INVISIBLE CONSERVATION. SEEING THE IMPACT OF CONSERVATION

A poster designed to inform museum visitors of the ways conservators look at objects and how this understanding affects the way objects are presented in museums. It is intended as a response to the secrecy surrounding the extent of conservation/restoration on objects.

TARGET AUDIENCE: Adult Museum Visitors.

R Lopez BravoBY R. LOPEZ BRAVO

SAVE YOUR LOCAL PUB

This poster aims to make its audience aware of the importance of preserving the culture of pubs. It lists the main aspects which characterize a pub and reasons why pubs must be preserved for future generations.

TARGET AUDIENCE: Adults who are regular patrons of the pub.

 


M MillerBY M. MILLER

EXPLODING THE MYTH: A MISCONCEPTION THAT SHOULD BE CHALLENGED

Certain myths surrounding collections care persist in small museums without access to specialist knowledge, particularly that dust provides a protecting layer on the surface of museum objects. The poster aims to challenge this myth and point out the true risks of allowing dust to build up in museum collections.

TARGET AUDIENCE: Non-specialist staff and volunteers in small museums.

 


S MinnetBY S. MINETT

HERITAGE BROUGHT TO LIFE

This poster deals with the issue of conserving intangible heritage in museums. It includes examples of intangible heritage practices and presents key ways that these can be incorporated into museums. Its aim is to present intangible heritage and conservation as exciting and inclusive.

TARGET AUDIENCE: Museum professionals.


E PayneBY E. PAYNE

CSI: SITTINGBOURNE


This poster is designed to illustrate the positive impact of community conservation projects through a case-study of one such initiative ‘CSI: Sittingbourne’, which directly involves local people with the conservation of Anglo-Saxon finds from a grave-site in Sittingbourne.

TARGET AUDIENCE: Professional conservators and local government authority workers from the Leisure and Culture Department

 

 


N Pearce BY N. PEARCE

CONSERVATION AT MACHU PICCHU IS YOUR RESPONSIBILITY TOO

The poster is to make tourists aware of the sometimes negative impact that they have on World Heritage Sites by informing them of the major concerns, causes of damage and conservation at Machu Picchu. However, by following basic steps, they can assist in the conservation and preservation of Machu Picchu.

TARGET AUDIENCE: Tourists who visit Machu Picchu

 


R Pont BY R. PONT

WHY BUY A LISTED BUILDING?

This poster is attempting to persuade people to purchase a listed building for commercial use. By doing this not only are they buying an important piece of their heritage but conserving it for the future and investing in a unique selling point.

TARGET AUDIENCE: Potential owners of listed buildings for commercial use.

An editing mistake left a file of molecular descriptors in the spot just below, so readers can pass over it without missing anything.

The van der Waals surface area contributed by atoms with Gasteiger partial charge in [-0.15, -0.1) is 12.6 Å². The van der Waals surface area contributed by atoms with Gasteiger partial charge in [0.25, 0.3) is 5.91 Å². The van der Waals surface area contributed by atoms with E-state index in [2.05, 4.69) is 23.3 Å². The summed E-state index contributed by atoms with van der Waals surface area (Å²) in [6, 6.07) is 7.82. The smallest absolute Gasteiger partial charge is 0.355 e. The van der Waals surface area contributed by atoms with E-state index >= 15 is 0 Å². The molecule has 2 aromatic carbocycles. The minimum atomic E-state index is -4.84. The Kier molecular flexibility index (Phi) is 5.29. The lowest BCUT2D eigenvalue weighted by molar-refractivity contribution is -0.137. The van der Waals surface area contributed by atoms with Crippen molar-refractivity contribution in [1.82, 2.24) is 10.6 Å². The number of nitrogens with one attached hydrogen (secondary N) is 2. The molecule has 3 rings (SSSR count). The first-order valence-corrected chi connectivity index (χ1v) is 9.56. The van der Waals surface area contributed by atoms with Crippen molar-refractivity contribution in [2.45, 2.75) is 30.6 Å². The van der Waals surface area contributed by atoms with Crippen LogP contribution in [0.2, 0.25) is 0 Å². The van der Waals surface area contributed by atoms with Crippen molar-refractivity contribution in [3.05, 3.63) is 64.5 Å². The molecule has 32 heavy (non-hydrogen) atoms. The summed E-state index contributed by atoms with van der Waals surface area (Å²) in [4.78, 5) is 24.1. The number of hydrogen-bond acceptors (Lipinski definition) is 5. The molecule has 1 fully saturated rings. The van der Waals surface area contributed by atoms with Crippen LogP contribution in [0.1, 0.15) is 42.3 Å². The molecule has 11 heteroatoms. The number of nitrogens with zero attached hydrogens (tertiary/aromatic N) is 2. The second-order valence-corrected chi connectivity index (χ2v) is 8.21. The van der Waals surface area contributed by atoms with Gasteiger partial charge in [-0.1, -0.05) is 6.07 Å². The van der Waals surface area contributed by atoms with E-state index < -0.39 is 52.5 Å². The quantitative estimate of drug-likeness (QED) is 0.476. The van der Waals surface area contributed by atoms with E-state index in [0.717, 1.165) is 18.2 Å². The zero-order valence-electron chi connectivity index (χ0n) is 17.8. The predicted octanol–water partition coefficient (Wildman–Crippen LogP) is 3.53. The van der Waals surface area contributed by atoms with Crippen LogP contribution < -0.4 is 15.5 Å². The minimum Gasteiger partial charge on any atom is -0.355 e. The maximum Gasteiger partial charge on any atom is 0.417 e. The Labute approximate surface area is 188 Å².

F Ravaioli BY F. RAVAIOLI


The poster uses a contemporary case study to analyze how conservation affects the lives of people. I illustrate the issues that concern the reconstruction of the Italian town of l’Aquila. The poster also deals with the connection between heritage and local people’s identity.

TARGET AUDIENCE: Students or professionals who deal with cultural heritage.

 

 

S Roberts BY S. ROBERTS

CONSERVATION: HELPING HERITAGE LAST


This poster is designed to be used in the U.S., at high school and college level career fairs. It is meant to increase awareness of the field, attract people to the profession and tell them how they could become a conservator.

TARGET AUDIENCE: Main: High school and college students, approximately 16 to 20 years old.

Secondary: Parents, teachers, school counselors and academic advisors


. L Sapsford BY L. S.

WILDLIFE IN YOUR WARDROBE


‘Wildlife in Your Wardrobe’ enables the audience to identify the two most common clothes moths in the UK, whilst giving preventive and remedial advice negating the need for pesticides.

TARGET AUDIENCE: Primary: Women (18 – 35)
Secondary: Men (18 – 35)
Tertiary: Women and Men (35 +)

 

 

K Shulze BY K. S.

ENSURING A PAST FOR THE FUTURE: EXCAVATION WITHOUT CONSERVATION IS DESTRUCTION"

Conservation is an integral part of archaeology and excavations can only benefit from a conservator being on-site. Conservation is an ethical responsibility, but equally important are the technical skills of conservators that allow for artifact stabilization and also maximize the information that can be obtained from an object.

TARGET AUDIENCE: Archaeologists.

 

 

 

A South BY A. SOUTH

I AM GLAD I WASN'T LOOTED

Measures are being taken in Northern Peru to prevent the looting of archaeological sites. Local people are participating in the conservation of the undiscovered archaeological heritage through citizens’ patrols. This poster discusses a successful example and the results.

TARGET AUDIENCE: Tourists visiting the coastal area of Northern Peru

C Vida BY C. VIDA

CONSERVING THE INTANGIBLE

This poster reflects on the role of conservation in the safeguarding of intangible heritage. From theoretical issues affecting good conservation practice to specific areas of expertise involved in conserving the intangible.

TARGET AUDIENCE: Conservation students.


 

 

 

 


 

 

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For more information contact R. Peters